Take a look at the barrel proofing process, proof marks from Europe to America and why it matters to shotguns and firearms.
Dad and I were browsing the used gun rack at a big box store on a trip through Pennsylvania a few years back when we happened upon a double gun that caught our eye. The gun was a 12-gauge with light color walnut stock and forend. On closer inspection, we saw a moderate amount of hand-cut engraving, as well as hand-cut checkering on the buttery walnut stock. An older gun made in Europe, the tag read ‘BLNE’, as it is sometimes referred to in gun parlance or a boxlock non-ejector. We speculated on the country of origin and details of the gun’s specifications until we could get the attention of one of the clerks to ask if it was OK to take the barrels off the action and check the proof marks.
What is Proofing?
Proofing is a type of (potentially destructive) testing whereby a firearm is discharged with appropriate dimension ammunition that has been overloaded with powder on purpose. Shooting a round overcharged with powder produces higher than normal pressure inside the barrels and action when the gun is fired. If the gun can withstand the increased pressure produced by an ‘overloaded’ round, it will withstand the significantly lower pressure of standard factory ammunition. Guns are measured before and after testing and fired remotely while being held in fixtures inside secured rooms for safety reasons. Proofing is a pass or fail test, there is no middle ground. Guns that fail may experience a bulged or split barrel, or in extreme situations, action failure which can result in shattered parts.
Proofing firearms began hundreds of years ago in Europe (1637 in the UK) and continues to be conducted as described above. 14 countries in Europe have adopted standards laid out by C.I.P. (think international proofing organization) which now dictate the pressures various firearms need to withstand to make proof.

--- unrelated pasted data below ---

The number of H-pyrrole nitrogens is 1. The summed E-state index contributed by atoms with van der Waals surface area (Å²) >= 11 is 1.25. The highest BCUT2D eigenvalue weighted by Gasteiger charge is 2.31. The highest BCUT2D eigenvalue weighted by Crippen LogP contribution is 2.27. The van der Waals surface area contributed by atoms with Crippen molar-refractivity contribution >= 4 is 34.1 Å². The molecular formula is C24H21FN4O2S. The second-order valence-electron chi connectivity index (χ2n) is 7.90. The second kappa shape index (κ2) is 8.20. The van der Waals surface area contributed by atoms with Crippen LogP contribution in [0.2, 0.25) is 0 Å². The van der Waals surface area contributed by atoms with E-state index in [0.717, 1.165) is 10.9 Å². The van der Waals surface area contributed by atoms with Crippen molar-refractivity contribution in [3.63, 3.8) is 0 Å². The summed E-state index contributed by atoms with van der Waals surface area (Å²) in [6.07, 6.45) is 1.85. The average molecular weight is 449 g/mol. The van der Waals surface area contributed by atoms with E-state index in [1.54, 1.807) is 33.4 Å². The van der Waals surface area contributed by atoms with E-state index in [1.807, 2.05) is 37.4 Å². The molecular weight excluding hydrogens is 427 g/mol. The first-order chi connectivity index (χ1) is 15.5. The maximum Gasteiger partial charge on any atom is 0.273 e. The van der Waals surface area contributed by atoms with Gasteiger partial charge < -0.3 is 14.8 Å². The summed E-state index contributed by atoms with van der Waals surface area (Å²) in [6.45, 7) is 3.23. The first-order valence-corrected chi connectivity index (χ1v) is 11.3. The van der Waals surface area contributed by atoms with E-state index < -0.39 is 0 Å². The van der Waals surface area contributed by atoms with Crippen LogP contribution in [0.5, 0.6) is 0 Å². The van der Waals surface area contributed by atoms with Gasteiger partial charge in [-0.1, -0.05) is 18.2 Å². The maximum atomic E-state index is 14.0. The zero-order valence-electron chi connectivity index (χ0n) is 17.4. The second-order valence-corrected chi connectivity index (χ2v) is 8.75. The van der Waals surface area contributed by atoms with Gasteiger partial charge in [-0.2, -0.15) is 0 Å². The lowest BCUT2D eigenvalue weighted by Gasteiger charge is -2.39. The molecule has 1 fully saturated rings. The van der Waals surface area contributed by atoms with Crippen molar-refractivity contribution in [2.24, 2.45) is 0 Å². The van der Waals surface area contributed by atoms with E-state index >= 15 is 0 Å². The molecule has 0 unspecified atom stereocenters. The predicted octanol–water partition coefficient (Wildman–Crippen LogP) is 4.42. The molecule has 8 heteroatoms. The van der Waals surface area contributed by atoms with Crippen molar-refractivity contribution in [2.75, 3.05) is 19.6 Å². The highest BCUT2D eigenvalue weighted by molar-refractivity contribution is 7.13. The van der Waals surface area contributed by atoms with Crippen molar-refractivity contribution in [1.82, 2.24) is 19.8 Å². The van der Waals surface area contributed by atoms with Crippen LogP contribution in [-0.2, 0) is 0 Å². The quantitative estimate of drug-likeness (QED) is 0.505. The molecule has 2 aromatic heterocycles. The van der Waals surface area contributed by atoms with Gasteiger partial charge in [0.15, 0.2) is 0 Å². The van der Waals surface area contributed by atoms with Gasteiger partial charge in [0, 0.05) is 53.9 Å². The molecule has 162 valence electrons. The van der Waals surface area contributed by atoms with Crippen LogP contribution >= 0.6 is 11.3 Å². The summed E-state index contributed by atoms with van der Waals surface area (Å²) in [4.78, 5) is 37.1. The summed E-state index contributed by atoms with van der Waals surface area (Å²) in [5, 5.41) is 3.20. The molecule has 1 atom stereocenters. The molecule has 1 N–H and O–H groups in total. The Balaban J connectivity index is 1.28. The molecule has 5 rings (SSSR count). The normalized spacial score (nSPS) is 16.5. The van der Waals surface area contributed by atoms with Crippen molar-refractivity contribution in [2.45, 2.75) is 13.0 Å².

Proof Marks on Barrels
Spend any amount of time in a gun shop that deals with guns from Europe and you will inevitably hear someone say “check the proof marks”. This statement broadly suggests checking the markings on the barrel flats and action watertable (on a shotgun). These are the two areas that gunmakers typically apply stampings pertaining to original specifications of the gun like chamber length or choke. It is also the area where proof houses apply proof marks on a gun.
Originally, each proof house in Europe developed its own proof marks. These marks have changed over the years and can help date a gun or determine a gun proofed with black powder or modern smokeless powder. Most European guns were proofed in the country in which they were made, or at least the country where they were assembled to the point that they could be shot. As a result, the proof establishes the maker’s country, and in cases where countries had more than one proof house, will determine which proof house the gun was tested in. For example, there six different German proof houses in Ulm, Hannover, Kiel, Munich, Cologne and Berlin, each of which has a different proof mark.
Jumping back across the pond, the obvious question becomes, “Where are the proof marks on Granddad’s old Ithaca Flues? (or insert any American gun name here)” Despite the fact that Europe developed a comprehensive proof testing standard, the United States has left that responsibility on the shoulders of the manufacturers, who for the most part, have held up their end of the deal. American shotguns and rifles are tested, though the extent of testing is left to the manufacturer’s discretion. This is not to imply that American made guns are unsafe, but rather that the responsibility lies with the makers themselves to ensure the end safety of the user. Makers could test every gun, or simply choose random samples to test. And, in today’s complex and advanced manufacturing facilities, there are a myriad of other tests that can be done to ensure the quality, durability and safety of a firearm.
Back in the gun store in Pennsylvania Dad and I established the Belgian origin of the BLNE gun by its ‘LEG’ proof mark referring to the Liege Proof House in Belgium. We also found a lion over a “PV” indicating a nitro proof. The gun was also marked with a 12 and 70 in a circle indicating it’s 12-gauge with 2 ¾” chambers. All in all the Belgian guild gun was well worth the $200 paid and it is now living happily amongst the other guns in my collection. A base knowledge of proof marks is a handy thing when assessing used guns and certainly helped solidify my decision to buy, rather than pass, on this particular double gun.